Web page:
KVM on S390x


One Line Summary

Where are we, where are we going and why do we need KVM on S390x?


Virtualization has a long standing tradition on IBM’s S/360 line of platforms. It reaches as far back as the 1970s. Back then the instruction set received an additional instruction to set the machine in a virtualized mode.

When KVM was originally opened to more than just x86, the S390x was the architecture that got added first. It’s thus the second platform ever supported by KVM.

But KVM itself only implements virtualization of the CPU. To actually create a virtual machine you also need virtualized hardware. That’s the task qemu takes over in the KVM world.

Unfortunately the original S390x hardware – especially the console – is not really suited for direct use with Linux. The ways of using virtual machines on S390x is also unused to most Linux users. So we took on the challenge to set a new paradigm. The virtual machine for S390 should behave as similar as possible to lguest. That way things become vastly easier for everyone. Now management tools written for x86 virtual machines can be used on the mainframe.

This talk will show where, how and why S390 is different in qemu from any other architecture it has supported before. It will explain the novel virtio bus structure used in the virtual machine. If possible, a demonstration of a working virtual machine is given.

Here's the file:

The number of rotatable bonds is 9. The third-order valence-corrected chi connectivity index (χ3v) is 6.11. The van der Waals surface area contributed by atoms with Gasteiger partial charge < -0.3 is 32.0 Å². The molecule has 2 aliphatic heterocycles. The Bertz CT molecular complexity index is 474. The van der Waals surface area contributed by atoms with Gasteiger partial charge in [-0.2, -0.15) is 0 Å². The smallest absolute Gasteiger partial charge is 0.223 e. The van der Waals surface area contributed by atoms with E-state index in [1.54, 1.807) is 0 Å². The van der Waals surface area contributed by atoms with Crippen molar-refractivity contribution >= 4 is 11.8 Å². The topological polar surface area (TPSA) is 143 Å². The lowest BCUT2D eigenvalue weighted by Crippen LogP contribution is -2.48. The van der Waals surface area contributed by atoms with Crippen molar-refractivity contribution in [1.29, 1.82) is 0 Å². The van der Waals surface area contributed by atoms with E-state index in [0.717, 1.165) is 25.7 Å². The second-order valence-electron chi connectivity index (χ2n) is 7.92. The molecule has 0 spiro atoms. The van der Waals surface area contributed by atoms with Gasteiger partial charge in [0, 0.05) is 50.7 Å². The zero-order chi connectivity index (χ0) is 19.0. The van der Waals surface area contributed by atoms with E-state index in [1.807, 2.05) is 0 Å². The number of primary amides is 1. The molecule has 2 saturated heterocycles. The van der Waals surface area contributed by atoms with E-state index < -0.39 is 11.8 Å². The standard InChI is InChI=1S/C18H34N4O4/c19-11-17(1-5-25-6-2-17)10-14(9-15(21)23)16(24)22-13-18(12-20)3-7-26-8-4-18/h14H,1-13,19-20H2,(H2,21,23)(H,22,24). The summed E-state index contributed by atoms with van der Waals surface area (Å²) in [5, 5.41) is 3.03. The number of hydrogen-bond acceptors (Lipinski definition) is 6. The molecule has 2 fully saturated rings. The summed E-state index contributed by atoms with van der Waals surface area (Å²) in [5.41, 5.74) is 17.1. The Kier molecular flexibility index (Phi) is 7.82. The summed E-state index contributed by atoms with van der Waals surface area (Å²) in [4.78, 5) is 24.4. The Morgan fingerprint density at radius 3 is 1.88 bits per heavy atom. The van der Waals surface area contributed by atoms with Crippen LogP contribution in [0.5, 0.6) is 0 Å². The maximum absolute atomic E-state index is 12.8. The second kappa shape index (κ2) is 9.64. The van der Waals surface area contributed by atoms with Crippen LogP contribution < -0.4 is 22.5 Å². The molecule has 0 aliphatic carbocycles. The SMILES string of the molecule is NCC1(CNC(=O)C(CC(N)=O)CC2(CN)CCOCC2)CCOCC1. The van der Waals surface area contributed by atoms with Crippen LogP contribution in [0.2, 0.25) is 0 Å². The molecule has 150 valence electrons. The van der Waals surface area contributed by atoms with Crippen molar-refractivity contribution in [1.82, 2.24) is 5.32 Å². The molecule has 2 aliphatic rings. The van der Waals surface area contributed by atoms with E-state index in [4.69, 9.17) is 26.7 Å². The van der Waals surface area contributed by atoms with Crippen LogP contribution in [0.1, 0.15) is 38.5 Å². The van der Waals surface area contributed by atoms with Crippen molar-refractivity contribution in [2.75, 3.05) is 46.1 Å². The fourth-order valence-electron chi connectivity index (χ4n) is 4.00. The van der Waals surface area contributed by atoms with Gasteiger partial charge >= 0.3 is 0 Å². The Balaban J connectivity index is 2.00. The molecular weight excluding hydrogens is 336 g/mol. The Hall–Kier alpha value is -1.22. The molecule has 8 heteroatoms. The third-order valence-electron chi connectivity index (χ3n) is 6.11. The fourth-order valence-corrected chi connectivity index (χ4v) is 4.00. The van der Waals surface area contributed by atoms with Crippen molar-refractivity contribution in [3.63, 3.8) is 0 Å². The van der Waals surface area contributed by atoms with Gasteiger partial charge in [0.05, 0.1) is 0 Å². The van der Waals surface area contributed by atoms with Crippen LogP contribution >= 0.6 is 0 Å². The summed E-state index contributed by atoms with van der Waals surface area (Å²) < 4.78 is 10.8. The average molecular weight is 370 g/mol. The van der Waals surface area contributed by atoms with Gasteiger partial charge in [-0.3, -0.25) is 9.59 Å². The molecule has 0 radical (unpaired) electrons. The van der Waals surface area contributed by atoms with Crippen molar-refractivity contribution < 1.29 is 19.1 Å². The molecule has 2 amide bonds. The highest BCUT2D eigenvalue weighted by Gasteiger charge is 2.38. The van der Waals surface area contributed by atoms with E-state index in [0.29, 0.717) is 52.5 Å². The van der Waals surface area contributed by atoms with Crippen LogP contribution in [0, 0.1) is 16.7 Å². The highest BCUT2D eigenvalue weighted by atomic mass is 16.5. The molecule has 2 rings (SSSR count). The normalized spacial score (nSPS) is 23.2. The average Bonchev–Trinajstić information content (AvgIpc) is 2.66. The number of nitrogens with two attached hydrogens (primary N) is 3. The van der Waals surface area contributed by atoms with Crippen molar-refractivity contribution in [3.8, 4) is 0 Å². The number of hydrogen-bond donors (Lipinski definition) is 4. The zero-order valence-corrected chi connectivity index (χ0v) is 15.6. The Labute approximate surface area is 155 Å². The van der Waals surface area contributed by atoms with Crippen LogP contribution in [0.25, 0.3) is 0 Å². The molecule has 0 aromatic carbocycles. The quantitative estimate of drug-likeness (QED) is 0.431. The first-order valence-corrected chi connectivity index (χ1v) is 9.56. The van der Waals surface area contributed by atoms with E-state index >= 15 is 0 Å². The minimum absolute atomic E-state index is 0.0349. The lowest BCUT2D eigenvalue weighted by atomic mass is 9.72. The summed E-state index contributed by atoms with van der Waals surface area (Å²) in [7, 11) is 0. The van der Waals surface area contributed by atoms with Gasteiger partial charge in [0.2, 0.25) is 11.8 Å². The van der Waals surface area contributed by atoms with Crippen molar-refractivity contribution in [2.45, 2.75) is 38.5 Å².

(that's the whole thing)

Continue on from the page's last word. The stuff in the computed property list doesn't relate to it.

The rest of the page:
It will furthermore discuss where we’re taking the S390x software stack and what things are still left unsolved, like hotplugging and a framebuffer.


KVM, S390, S390x, z Series, System z, Linux, Virtualization


  • Biography

    Alexander started working for Novell about 3 years ago. Since then he worked on fancy things like mkinitrd, qemu and KVM.

    Whenever something really useful comes to his mind, he tends to implement it. Among his more well-known projects are Mac OS X virtualization, the modular SUSE initrd and nested SVM. He is also the official maintainer of KVM for PowerPC and Qemu for S390x.

    On the publicly invisible side he worked on SUSE Studio backend parts, keeping appliance building secure and fast.

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